Disclaimer: The statements, opinions and data contained in this publication are solely those of the individual authors and contributors and not of the publishers and the editor(s). The appearance of advertisements or/and product references in the publication is not a warranty, endorsement, or approval of the products or services advertised or of their effectiveness, quality or safety. The publisher and the editor(s) disclaim responsibility for any injury to persons or property resulting from any ideas, methods, instructions or products referred to in the content or advertisements.

Abstract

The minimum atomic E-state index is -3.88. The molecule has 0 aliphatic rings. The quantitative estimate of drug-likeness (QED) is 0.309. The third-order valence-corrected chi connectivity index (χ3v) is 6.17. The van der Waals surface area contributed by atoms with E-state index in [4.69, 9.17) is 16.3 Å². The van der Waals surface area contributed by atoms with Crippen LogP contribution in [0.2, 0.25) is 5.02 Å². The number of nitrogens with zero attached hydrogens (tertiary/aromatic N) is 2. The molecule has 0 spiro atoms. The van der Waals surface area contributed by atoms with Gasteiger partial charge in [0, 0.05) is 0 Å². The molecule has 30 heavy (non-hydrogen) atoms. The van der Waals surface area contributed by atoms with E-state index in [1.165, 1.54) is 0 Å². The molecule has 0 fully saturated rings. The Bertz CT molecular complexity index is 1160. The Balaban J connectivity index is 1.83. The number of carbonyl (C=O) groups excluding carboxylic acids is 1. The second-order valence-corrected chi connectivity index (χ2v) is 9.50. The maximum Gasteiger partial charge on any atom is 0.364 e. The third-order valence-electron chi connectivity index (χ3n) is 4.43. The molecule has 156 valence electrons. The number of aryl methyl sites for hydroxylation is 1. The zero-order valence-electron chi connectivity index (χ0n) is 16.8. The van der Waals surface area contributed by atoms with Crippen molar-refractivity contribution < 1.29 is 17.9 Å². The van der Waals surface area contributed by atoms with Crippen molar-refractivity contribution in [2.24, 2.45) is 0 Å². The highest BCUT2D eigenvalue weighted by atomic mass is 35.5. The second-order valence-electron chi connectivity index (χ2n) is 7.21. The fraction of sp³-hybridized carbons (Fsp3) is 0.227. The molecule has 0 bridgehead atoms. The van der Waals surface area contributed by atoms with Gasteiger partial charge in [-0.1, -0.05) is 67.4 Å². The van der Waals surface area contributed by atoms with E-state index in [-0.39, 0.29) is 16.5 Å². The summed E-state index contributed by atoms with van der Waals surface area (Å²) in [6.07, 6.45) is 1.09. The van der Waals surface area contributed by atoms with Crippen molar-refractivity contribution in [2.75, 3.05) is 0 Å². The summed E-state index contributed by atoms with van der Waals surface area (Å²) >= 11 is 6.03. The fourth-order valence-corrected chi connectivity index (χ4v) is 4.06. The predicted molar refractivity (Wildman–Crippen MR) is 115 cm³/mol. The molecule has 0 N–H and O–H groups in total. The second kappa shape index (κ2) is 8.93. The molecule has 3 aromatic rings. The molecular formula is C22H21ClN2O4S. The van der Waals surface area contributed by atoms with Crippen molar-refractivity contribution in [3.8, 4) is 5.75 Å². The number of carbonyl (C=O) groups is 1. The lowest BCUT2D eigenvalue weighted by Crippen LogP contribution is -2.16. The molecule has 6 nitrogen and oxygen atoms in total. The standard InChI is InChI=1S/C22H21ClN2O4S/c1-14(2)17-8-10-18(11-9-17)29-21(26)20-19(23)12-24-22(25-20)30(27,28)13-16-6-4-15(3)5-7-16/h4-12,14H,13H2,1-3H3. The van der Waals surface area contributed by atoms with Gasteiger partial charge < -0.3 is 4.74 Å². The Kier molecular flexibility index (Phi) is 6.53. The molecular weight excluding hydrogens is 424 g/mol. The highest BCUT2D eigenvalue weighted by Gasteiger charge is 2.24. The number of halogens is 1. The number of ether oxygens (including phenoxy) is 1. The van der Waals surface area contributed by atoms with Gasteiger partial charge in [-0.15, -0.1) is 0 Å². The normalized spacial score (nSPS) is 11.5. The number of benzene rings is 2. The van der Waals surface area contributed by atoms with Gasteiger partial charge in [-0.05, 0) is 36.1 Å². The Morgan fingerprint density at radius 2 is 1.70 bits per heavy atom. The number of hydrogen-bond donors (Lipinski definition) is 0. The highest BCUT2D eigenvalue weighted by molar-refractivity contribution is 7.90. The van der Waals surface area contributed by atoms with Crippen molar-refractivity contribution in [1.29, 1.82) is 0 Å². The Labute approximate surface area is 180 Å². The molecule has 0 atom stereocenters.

Background/Aims: Congenital adrenal hyperplasia (CAH) is increasingly being included in newborn screening programs. Screening can prevent neonatal mortality in children with salt-wasting CAH, but the number of deaths prevented is not known. Cost-effectiveness analyses of screening require estimates of the probability of mortality in CAH. Methods: We reviewed the literature to identify cohort studies of children with CAH ascertained clinically in the absence of screening. We abstracted the numbers of infant deaths attributable to CAH. We also addressed sex ratios among children with clinically detected CAH and the contribution of ascertainment bias to unbalanced ratios. Results: The evidence suggests a probability of infant death due to adrenal crises in salt-wasting CAH of 4% or less in contemporary advanced economies without screening for CAH. This is lower than previous estimates, although the rate of mortality could be considerably higher in populations with limited clinical awareness or access. Conclusion: Although screening for CAH is conducted in a number of countries, further research is still needed to provide reliable estimates on the numbers of prevented deaths, along with evidence-based assessments of the potential benefits, harms, and costs of screening.